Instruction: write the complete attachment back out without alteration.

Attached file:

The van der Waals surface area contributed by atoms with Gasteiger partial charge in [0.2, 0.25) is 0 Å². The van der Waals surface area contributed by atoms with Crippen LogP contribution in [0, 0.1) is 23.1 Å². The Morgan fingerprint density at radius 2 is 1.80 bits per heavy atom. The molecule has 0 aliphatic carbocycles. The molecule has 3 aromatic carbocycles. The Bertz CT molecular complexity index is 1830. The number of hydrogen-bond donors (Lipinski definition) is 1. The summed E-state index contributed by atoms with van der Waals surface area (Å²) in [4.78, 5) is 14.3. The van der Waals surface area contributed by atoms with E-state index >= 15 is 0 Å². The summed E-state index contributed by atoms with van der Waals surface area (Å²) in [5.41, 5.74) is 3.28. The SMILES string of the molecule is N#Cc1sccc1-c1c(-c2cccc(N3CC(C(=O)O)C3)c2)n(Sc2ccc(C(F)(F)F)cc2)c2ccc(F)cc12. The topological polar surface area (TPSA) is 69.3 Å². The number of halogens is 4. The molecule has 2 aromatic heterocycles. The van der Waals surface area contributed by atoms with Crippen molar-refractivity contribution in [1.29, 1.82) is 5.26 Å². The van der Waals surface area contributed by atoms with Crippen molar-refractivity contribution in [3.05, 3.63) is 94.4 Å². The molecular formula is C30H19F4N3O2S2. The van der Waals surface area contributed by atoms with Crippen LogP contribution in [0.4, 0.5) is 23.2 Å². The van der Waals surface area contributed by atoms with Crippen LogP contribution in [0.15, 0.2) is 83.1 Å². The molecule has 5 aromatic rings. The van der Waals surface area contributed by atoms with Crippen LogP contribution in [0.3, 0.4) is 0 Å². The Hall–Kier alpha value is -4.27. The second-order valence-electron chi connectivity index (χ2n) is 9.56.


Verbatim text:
The van der Waals surface area contributed by atoms with Gasteiger partial charge in [0.2, 0.25) is 0 Å². The van der Waals surface area contributed by atoms with Crippen LogP contribution in [0, 0.1) is 23.1 Å². The Morgan fingerprint density at radius 2 is 1.80 bits per heavy atom. The molecule has 0 aliphatic carbocycles. The molecule has 3 aromatic carbocycles. The Bertz CT molecular complexity index is 1830. The number of hydrogen-bond donors (Lipinski definition) is 1. The summed E-state index contributed by atoms with van der Waals surface area (Å²) in [4.78, 5) is 14.3. The van der Waals surface area contributed by atoms with E-state index >= 15 is 0 Å². The summed E-state index contributed by atoms with van der Waals surface area (Å²) in [5.41, 5.74) is 3.28. The SMILES string of the molecule is N#Cc1sccc1-c1c(-c2cccc(N3CC(C(=O)O)C3)c2)n(Sc2ccc(C(F)(F)F)cc2)c2ccc(F)cc12. The topological polar surface area (TPSA) is 69.3 Å². The number of halogens is 4. The molecule has 2 aromatic heterocycles. The van der Waals surface area contributed by atoms with Crippen molar-refractivity contribution in [1.29, 1.82) is 5.26 Å². The van der Waals surface area contributed by atoms with Crippen molar-refractivity contribution in [3.05, 3.63) is 94.4 Å². The molecular formula is C30H19F4N3O2S2. The van der Waals surface area contributed by atoms with Crippen LogP contribution in [0.4, 0.5) is 23.2 Å². The van der Waals surface area contributed by atoms with Crippen LogP contribution in [0.15, 0.2) is 83.1 Å². The molecule has 5 aromatic rings. The van der Waals surface area contributed by atoms with Crippen LogP contribution in [0.3, 0.4) is 0 Å². The Hall–Kier alpha value is -4.27. The second-order valence-electron chi connectivity index (χ2n) is 9.56.